Molecules 22 01299 g009
Table 1. Effect of γ-tocotrienol on the mitotic index of HeLa cells (n = 3).
Table 1. Effect of γ-tocotrienol on the mitotic index of HeLa cells (n = 3).
Groups (μM)No. of Cancer Cells in Mitosis (Mean ± SD)Mitotic Index (%)Inhibition (%)
12 h24 h48 h12 h24 h48 h12 h24 h48 h
0214.00 ± 4.20256.00 ± 3.70293.00 ± 3.5021.4025.6029.30
ethanol216.00 ± 6.50252.00 ± 4.50287.00 ± 3.8021.6025.2028.70−0.901.602.00
15219.00 ± 2.50268.00 ± 3.60313.00 ± 3.2021.9026.8031.30−2.30−4.70−6.80
30195.60 ± 6.20222.40 ± 2.90236.00 ± 5.3019.6022.2023.60 *8.4013.1019.50
45159.00 ± 5.30182.00 ± 4.2080.00 ± 6.7015.90 *18.20 *0.80 **25.7028.9072.70
60137.00 ± 5.00102.00 ± 6.3061.00 ± 5.9013.70 *10.20 *0.60 **36.0060.2079.20
* p < 0.05, ** p < 0.01 compared to the control group.
Table 2. Effect of γ-tocotrienol on colony formation in HeLa cells (n = 3).
Table 2. Effect of γ-tocotrienol on colony formation in HeLa cells (n = 3).
Groups (μM)No. of Cancer Cells Colonies (Mean ± SD)Colony Formation (%)Colony Inhibition (%)
12 h24 h48 h12 h24 h48 h12 h24 h48 h
076.30 ± 2.9079.80 ± 4.3084.30 ± 3.8038.1539.9042.15
ethanol76.00± 1.0077.00 ± 3.0083.50 ± 3.0038.0038.5041.750.403.50−0.90
1579.00 ± 4.0084.30 ± 3.3090.30 ± 1.8039.5042.3045.15−3.50−5.60−7.10
3070.50 ± 6.8056.00 ± 3.0041.80 ± 2.3035.2528.00 *20.90 *7.6029.8050.40
4534.00 ± 3.008.50 ± 2.000.50 ± 0.5017.00 **4.30 **0.25 **55.4089.3099.40
600.30 ± 0.40000.20 **0 **0 **99.60100100
* p < 0.05, ** p < 0.01, compared to the control group.
Table 3. Impact of γ-tocotrienol on the distribution of HeLa cell cycle on 12 h (n = 3).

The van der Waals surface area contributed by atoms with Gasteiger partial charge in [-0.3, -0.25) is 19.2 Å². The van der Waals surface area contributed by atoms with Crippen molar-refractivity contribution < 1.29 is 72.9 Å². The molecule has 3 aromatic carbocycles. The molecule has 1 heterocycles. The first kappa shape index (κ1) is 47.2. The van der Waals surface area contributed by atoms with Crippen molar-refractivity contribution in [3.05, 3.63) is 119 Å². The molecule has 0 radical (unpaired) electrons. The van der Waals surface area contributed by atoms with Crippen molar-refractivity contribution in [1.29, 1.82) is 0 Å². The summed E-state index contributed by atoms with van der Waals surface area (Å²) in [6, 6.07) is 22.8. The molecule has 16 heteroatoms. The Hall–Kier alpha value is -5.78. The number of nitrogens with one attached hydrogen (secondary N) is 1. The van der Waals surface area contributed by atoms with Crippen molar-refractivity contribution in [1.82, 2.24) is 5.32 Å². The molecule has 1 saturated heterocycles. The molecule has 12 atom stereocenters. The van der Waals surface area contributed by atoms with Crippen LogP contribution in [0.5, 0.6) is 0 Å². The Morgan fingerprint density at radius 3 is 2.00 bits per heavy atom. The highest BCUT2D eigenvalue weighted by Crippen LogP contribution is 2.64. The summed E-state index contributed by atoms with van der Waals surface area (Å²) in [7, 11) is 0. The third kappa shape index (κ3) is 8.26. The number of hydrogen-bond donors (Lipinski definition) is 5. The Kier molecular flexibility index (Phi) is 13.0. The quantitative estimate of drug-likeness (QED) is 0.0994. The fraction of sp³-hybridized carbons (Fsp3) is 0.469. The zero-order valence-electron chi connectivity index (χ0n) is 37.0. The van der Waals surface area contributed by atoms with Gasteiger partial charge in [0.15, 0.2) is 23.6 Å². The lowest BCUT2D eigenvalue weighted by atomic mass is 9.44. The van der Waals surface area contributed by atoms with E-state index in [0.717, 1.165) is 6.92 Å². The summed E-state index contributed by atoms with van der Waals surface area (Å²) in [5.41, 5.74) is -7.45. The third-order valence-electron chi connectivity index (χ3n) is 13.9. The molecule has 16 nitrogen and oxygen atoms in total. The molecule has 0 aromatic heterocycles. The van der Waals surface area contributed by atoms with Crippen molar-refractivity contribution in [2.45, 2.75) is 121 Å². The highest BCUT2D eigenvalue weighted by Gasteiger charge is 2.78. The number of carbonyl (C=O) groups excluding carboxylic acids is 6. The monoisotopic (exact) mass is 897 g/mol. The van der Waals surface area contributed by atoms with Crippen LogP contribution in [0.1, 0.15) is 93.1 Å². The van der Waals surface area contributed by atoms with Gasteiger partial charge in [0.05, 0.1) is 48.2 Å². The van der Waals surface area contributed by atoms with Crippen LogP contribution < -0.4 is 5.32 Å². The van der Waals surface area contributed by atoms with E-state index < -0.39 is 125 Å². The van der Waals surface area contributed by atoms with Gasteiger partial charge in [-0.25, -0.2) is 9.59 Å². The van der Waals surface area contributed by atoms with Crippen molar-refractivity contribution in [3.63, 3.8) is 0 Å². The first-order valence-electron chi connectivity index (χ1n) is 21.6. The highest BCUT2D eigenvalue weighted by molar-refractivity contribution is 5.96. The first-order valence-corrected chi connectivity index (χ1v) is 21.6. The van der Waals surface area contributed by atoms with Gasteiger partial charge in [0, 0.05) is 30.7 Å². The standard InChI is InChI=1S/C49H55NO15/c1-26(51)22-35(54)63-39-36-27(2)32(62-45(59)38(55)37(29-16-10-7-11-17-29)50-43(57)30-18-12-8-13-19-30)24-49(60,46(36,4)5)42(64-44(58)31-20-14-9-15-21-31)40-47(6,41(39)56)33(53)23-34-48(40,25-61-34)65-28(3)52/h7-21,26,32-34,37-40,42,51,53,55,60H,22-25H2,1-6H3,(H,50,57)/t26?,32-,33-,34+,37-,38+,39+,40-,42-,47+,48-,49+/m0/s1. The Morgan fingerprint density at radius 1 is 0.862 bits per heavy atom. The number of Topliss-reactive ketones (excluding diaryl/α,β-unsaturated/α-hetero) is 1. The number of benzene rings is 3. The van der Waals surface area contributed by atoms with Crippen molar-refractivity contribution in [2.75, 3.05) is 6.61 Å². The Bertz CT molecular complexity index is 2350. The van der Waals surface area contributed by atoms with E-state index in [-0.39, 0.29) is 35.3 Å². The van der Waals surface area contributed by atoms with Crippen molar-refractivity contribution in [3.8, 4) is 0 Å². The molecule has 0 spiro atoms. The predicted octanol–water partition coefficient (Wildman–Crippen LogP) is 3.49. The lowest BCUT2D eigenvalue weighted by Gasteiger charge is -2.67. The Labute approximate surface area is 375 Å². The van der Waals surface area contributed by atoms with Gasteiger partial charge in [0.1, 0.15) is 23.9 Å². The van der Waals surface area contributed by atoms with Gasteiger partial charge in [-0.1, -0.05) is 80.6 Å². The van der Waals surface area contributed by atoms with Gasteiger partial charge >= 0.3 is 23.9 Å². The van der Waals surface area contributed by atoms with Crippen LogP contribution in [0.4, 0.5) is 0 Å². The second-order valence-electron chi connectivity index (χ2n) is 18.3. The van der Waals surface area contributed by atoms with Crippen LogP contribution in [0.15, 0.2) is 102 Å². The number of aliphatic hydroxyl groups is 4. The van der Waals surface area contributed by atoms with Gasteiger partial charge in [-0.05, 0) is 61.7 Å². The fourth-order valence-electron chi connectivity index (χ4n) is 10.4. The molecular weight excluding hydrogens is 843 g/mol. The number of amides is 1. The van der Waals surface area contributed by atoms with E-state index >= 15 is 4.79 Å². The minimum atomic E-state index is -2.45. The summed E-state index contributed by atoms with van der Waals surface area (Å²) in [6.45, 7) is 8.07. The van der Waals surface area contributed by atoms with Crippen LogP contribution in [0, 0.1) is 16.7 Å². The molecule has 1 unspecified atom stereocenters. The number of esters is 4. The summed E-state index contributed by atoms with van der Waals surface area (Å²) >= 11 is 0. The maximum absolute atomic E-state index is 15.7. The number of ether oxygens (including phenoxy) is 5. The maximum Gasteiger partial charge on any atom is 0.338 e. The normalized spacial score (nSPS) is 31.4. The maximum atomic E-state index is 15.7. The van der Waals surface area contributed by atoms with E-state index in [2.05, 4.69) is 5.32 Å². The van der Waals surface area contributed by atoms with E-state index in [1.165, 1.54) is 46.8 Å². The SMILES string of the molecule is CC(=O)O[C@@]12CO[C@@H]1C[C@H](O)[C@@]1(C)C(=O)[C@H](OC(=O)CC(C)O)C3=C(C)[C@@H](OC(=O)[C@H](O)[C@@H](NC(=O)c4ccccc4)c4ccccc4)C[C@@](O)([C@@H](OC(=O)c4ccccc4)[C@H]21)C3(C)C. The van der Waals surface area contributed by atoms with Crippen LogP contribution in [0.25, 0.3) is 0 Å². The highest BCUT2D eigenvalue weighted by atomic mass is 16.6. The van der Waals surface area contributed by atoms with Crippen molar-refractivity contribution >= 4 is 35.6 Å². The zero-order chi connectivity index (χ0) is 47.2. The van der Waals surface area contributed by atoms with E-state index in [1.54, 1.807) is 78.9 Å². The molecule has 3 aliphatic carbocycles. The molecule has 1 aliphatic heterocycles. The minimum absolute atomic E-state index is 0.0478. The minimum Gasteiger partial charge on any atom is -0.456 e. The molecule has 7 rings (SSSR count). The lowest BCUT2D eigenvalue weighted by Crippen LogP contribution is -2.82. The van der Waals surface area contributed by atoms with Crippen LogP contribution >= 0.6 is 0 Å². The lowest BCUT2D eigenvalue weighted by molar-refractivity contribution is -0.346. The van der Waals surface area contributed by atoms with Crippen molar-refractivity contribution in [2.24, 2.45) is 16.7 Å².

Table 3. Impact of γ-tocotrienol on the distribution of HeLa cell cycle on 12 h (n = 3).
Group (μM)Cell Cycle Distribution (%)Cell Count
G0/G1SG2/M× 106
056.27 ± 3.5026.14 ± 2.8117.59 ± 1.101.67
ethanol56.95 ± 2.6723.77 ± 1,8319.28 ± 3.471.70
1555.17 ± 4.2224.22 ± 2.5820.61 ± 2.321.79
3061.27 ± 2.7319.84 ± 3.2118.89 ± 2.181.33
4568.13 ± 3.20 *14.90 ± 2.10 *16.97 ± 2.511.04
6072.03 ± 3.48 *8.88 ± 1.71 **19.09 ± 3.210.82
* p < 0.05, ** p < 0.01, compared to the control group.
Table 4. Impact of γ-tocotrienol on the distribution of HeLa cells cycle on 24 h (n = 3).
Table 4. Impact of γ-tocotrienol on the distribution of HeLa cells cycle on 24 h (n = 3).
Group (μM)Cell Cycle Distribution (%)Cell Count
G0/G1SG2/M× 106
057.57 ± 3.5032.43 ± 2.8110.00 ± 1.102.13
ethanol55.97 ± 2.6734.03 ± 1.8312.81 ± 3.472.15
1553.16 ± 4.2236.02 ± 2.5810.08 ± 2.322.27
3063.75 ± 2.73 *27.14 ± 3.21 *9.11 ± 2.181.49
4570.31 ± 3.20 *19.83 ± 2.10 **9.86 ± 2.511.19
6075.87 ± 3.48 *15.92 ± 1.71 **8.21 ± 3.210.62
* p < 0.05, ** p < 0.01, compared to the control group.

© 2017 by the authors. Licensee MDPI, Basel, Switzerland. This article is an open access article distributed under the terms and conditions of the Creative Commons Attribution (CC BY) license (http://creativecommons.org/licenses/by/4.0/).
Molecules EISSN 1420-3049 Published by MDPI AG, Basel, Switzerland RSS E-Mail Table of Contents Alert
Back to Top